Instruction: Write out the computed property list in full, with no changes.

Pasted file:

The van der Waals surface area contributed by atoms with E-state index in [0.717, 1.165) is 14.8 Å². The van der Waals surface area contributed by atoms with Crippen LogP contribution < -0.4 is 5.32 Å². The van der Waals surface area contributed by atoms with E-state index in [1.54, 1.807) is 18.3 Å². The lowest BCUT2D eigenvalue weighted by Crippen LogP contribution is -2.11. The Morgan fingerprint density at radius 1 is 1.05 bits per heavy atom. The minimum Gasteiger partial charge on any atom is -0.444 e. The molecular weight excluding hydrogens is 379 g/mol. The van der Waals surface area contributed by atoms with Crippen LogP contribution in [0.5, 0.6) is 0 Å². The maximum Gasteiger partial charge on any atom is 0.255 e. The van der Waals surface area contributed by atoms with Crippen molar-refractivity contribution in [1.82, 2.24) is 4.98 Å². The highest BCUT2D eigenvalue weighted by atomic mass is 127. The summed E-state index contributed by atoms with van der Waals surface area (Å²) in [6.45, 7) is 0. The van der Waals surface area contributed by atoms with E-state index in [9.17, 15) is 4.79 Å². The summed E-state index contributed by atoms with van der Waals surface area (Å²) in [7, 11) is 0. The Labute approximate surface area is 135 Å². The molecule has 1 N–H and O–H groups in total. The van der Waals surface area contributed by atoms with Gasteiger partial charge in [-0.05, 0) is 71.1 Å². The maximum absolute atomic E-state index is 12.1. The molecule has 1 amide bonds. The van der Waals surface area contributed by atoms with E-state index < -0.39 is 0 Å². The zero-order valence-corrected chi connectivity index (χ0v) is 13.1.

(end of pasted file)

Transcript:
The van der Waals surface area contributed by atoms with E-state index in [0.717, 1.165) is 14.8 Å². The van der Waals surface area contributed by atoms with Crippen LogP contribution < -0.4 is 5.32 Å². The van der Waals surface area contributed by atoms with E-state index in [1.54, 1.807) is 18.3 Å². The lowest BCUT2D eigenvalue weighted by Crippen LogP contribution is -2.11. The Morgan fingerprint density at radius 1 is 1.05 bits per heavy atom. The minimum Gasteiger partial charge on any atom is -0.444 e. The molecular weight excluding hydrogens is 379 g/mol. The van der Waals surface area contributed by atoms with Crippen LogP contribution in [0.5, 0.6) is 0 Å². The maximum Gasteiger partial charge on any atom is 0.255 e. The van der Waals surface area contributed by atoms with Crippen molar-refractivity contribution in [1.82, 2.24) is 4.98 Å². The highest BCUT2D eigenvalue weighted by atomic mass is 127. The summed E-state index contributed by atoms with van der Waals surface area (Å²) in [6.45, 7) is 0. The van der Waals surface area contributed by atoms with E-state index in [9.17, 15) is 4.79 Å². The summed E-state index contributed by atoms with van der Waals surface area (Å²) in [7, 11) is 0. The Labute approximate surface area is 135 Å². The molecule has 1 N–H and O–H groups in total. The van der Waals surface area contributed by atoms with Gasteiger partial charge in [-0.05, 0) is 71.1 Å². The maximum absolute atomic E-state index is 12.1. The molecule has 1 amide bonds. The van der Waals surface area contributed by atoms with E-state index < -0.39 is 0 Å². The zero-order valence-corrected chi connectivity index (χ0v) is 13.1.